In the years following the 1997-98 Asian financial crisis Indonesia’s economy experienced robust growth, a result of the commodities boom of 2001-12, spurred in part by the exponential development of both India and China. During this period the country averaged 6% annual GDP growth. However, by 2013 approximately one-third of the government’s budget was being channelled into unprofitable fuel subsidies, and the development of much-needed infrastructure was neglected. This meant that industry and transportation did not develop in line with economic gains, stunting growth of the construction sector in turn.
Major infrastructure projects feature prominently in the government’s 2020 spending plans. The re-election of President Joko Widodo, better known as President Jokowi, was met with notable rises in the share prices of Indonesia’s construction companies, although these began to decline in March as the Covid-19 pandemic began to exact its economic toll. The initial 2020 state budget of Rp419.2trn ($29.6bn) for infrastructure development may be reduced as the government shifts focus towards fighting the spread of the virus. Though major projects like the construction of a new capital city in East Kalimantan will be put on hold, Indonesia’s construction sector should experience robust expansion in the medium term.
When the disruption caused by Covid-19 passes, more work will be needed to refine legislation and remove impediments to investment, including in public-private partnerships (PPPs). “The government, state-owned enterprises (SOEs) and the private sector should be in better synergy to have a mutual understanding of what needs to be achieved with PPPs,” Herianto Pribadi, president director of Skha Consulting, told OBG.
Structure & Oversight
The Ministry of Public Works and Housing (MPWH) is the government agency responsible for the oversight of housing development, improvements to residential areas, social housing finance and building arrangements, while the Ministry of Agrarian Affairs and Spatial Planning (MASP) is responsible for the execution of land reform initiatives. Both ministries operate in accordance with the National Medium-Term Development Plan (RPJMD) 2020-24, which represents the third phase of implementation of the 2005-25 National Long-Term Development Plan.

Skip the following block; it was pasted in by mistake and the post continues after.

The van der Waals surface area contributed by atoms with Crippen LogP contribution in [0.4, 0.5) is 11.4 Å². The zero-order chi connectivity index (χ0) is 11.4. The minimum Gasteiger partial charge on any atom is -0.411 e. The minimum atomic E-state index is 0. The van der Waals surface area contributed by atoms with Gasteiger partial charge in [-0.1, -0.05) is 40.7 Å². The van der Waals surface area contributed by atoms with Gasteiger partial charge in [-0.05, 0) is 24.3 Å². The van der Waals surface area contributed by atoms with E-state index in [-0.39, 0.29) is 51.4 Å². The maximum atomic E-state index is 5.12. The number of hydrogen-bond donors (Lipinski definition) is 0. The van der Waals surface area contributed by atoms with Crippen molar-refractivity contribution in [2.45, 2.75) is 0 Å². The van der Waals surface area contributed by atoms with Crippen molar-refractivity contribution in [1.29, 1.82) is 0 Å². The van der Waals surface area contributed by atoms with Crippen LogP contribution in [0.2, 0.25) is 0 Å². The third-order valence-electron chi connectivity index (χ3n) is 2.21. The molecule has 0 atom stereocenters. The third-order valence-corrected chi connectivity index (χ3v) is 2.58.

Thus far, infrastructure development has primarily been financed by SOEs, which continue to play a major role in the economy. The process of creating holding structures to consolidate and synergise SOE activity is ongoing, and Hutama Karya and Perum Perumnas have been designated the holding companies for infrastructure development and housing development, respectively. “There are now so many diverse SOEs in the country that they have become difficult to govern,” Jeff Tuttici, project engineering consultant at Aurecon Group Indonesia, told OBG. “They are not all operating at expected levels of profitability, and by grouping them into cohesive structures the government hopes to improve financial management and accountability.”
For any entity involved in infrastructure developments or even smaller-scale construction projects, land acquisition processes have long proved a hindrance, and the government has prioritised finding solutions to this problem. In 2019 construction on both Jakarta’s Mass Rapid Transit (MRT) network – sections of which are now operational – and the Jakarta-Bandung high-speed railway line was stalled as a result of land disputes. Efforts to eliminate such issues have been part of a broader government land reform programme, the core directive of which requires that MASP officially registers all of Indonesia’s land by 2025.
The sizeable task of registering such a vast amount of land has been made even more complex due to the ambiguity surrounding the government’s assertion that it will only recognise land ownership that is “clean and clear”. This means that disputed land or land that has been unofficially assumed and inherited through generations does not necessarily qualify for certification.
On February 12, 2020 the proposal for the president’s Omnibus Law on job creation was submitted to the House of Representatives. The bill constitutes an overhaul of the legislative and regulatory frameworks, presenting 73 laws for review and amendment in areas such as taxation, construction, labour, investment and land acquisition (see Legal chapter). The bill is seen by the president as key to the success of many targeted development initiatives.
Among the changes that will affect the construction sector is the planned abolishment of a requirement that simple projects must first obtain a building permit (IMB), the application procedure of which is slow and complex. As of November 2019 there were an estimated $123bn worth of construction projects in Indonesia’s pipeline that had been held up for between one and three years due to overlapping rules and bureaucracy.
In place of the IMB there will be a set of standards to be upheld by on-site supervisors. This is seen by the government as an efficient solution to a long-standing hindrance, yet concerns have been raised that without the IMB process, the country could see a reduction in transparency and potentially an increase in building projects that violate the law. In response, the government stated that any construction found to be illegal will be demolished and its owners will face sanctions – possibly even imprisonment. In addition, laws surrounding the need for an environmental impact assessment (AMDAL) are to be eased under the Omnibus Law. Only activities that substantially affect the natural, social, economic or cultural fabric of the country will require an AMDAL, and environmental experts will no longer be consulted in the process. This, again, has raised some concerns over a rise in irresponsible practices.